Lesson Plan - Get It!
Each one of these words has at least two definitions: "assume," "badger," and "doctor."
Try to come up with two definitions for each word using only your brain. Set a timer for two minutes to see how quickly you can do it!
How did you do?
"Assume" has two different verb definitions: it can mean to take as granted or true without proof; it can also mean to take on something new, such as a responsibility or an attitude.
"Badger" can be both a noun and a verb: as a noun, it means a burrowing, carnivorous mammal; as a verb, it means to pester or annoy.
"Doctor" can also be a noun and a verb: as a noun, it means a person licensed to practice medicine; as a verb, it means to tamper with or alter.
Now, what if you were asked to give only one definition for each word. How would you know which definition to provide? Would it help if you were given the words in a sentence? You most likely said, "Yes."
Sometimes, the only way to know the correct definition of a word is to understand its context. For example, who is saying the word? Is the character frustrated or excited? If the rest of the paragraph is describing a feast, could that unfamiliar word be related to food?
According to Janet Richland's Entryways into College Reading and Learning, you will encounter five types of context clues when reading:
Definition (synonym or restatement) The word will be directly defined in the sentence:
- As autumn arrives, many birds migrate, or relocate, south.
- Migrate: to move from one region to another, particularly according to the seasons
Contrast The word will be placed in contrast with another word in the sentence:
- William was a self-denying, grateful young man; unfortunately, his sister Polly was selfish and rude.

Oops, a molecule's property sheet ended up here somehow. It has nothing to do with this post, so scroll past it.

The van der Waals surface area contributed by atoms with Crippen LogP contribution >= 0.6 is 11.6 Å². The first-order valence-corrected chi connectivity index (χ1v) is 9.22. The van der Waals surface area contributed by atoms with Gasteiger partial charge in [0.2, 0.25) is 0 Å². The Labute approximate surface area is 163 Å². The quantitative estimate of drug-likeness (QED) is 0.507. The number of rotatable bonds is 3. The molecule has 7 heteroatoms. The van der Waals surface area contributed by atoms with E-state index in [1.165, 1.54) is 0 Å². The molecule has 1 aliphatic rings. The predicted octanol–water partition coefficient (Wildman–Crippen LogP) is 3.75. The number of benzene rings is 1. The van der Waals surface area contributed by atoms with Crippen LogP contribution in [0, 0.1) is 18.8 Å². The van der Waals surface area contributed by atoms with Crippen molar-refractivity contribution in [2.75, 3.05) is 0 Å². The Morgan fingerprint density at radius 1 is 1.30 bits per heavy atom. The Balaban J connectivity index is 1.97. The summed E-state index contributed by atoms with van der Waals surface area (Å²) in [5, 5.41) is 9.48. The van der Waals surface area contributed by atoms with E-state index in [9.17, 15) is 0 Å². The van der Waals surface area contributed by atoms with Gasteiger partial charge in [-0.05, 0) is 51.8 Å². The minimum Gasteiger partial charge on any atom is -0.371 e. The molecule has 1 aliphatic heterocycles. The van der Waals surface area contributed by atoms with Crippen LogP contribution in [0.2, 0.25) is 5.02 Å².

- Self-denying: willing to deprive yourself
Examples The author will include examples to illustrate the word's meaning:
- Jeremy thought it rather unfair for his aunt to comment on his every peccadillo, from biting his nails to tapping his foot in time to the radio.
- Peccadillo: a small mistake or fault not to be regarded as very serious
Clue from another sentence The author will give an example or restatement in a nearby sentence:
- Claudia prided herself on her sartorial taste. Her father had always told her one of the keys to being successful in business was to be impeccably dressed in the most elegant styles.
- Sartorial: of, or relating to, clothes
General sense of the sentence The sentence will include other words that may help the reader pick up on the scene's mood or the author's tone:
- At the press conference, the mayor gave Max a citation for his bravery in saving the baby from the burning building.
- Citation: a formal public statement in praise of a person for doing something brave or good
Using these strategies can help you figure out the meanings of unfamiliar words, or familiar words being used in a new way!